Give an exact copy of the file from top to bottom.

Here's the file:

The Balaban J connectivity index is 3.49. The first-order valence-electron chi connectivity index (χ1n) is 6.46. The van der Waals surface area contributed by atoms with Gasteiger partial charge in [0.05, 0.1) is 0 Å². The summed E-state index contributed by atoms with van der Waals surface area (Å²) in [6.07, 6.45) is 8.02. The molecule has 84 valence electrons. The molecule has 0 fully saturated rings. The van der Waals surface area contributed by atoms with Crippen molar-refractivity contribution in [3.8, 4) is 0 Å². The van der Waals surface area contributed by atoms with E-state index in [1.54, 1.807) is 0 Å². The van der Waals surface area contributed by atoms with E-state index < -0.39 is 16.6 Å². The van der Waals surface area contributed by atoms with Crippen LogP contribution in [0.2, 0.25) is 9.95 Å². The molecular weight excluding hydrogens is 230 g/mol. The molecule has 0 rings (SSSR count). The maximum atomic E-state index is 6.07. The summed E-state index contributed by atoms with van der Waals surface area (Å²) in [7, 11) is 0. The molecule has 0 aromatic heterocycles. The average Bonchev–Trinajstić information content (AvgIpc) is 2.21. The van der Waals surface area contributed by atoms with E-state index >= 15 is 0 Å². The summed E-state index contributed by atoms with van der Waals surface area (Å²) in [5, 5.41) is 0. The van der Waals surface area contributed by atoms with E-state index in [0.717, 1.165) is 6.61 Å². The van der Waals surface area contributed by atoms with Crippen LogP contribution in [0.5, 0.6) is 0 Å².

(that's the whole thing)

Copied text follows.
The Balaban J connectivity index is 3.49. The first-order valence-electron chi connectivity index (χ1n) is 6.46. The van der Waals surface area contributed by atoms with Gasteiger partial charge in [0.05, 0.1) is 0 Å². The summed E-state index contributed by atoms with van der Waals surface area (Å²) in [6.07, 6.45) is 8.02. The molecule has 84 valence electrons. The molecule has 0 fully saturated rings. The van der Waals surface area contributed by atoms with Crippen molar-refractivity contribution in [3.8, 4) is 0 Å². The van der Waals surface area contributed by atoms with E-state index in [1.54, 1.807) is 0 Å². The van der Waals surface area contributed by atoms with E-state index < -0.39 is 16.6 Å². The van der Waals surface area contributed by atoms with Crippen LogP contribution in [0.2, 0.25) is 9.95 Å². The molecular weight excluding hydrogens is 230 g/mol. The molecule has 0 rings (SSSR count). The maximum atomic E-state index is 6.07. The summed E-state index contributed by atoms with van der Waals surface area (Å²) in [7, 11) is 0. The molecule has 0 aromatic heterocycles. The average Bonchev–Trinajstić information content (AvgIpc) is 2.21. The van der Waals surface area contributed by atoms with E-state index >= 15 is 0 Å². The summed E-state index contributed by atoms with van der Waals surface area (Å²) in [5, 5.41) is 0. The van der Waals surface area contributed by atoms with E-state index in [0.717, 1.165) is 6.61 Å². The van der Waals surface area contributed by atoms with Crippen LogP contribution in [0.5, 0.6) is 0 Å².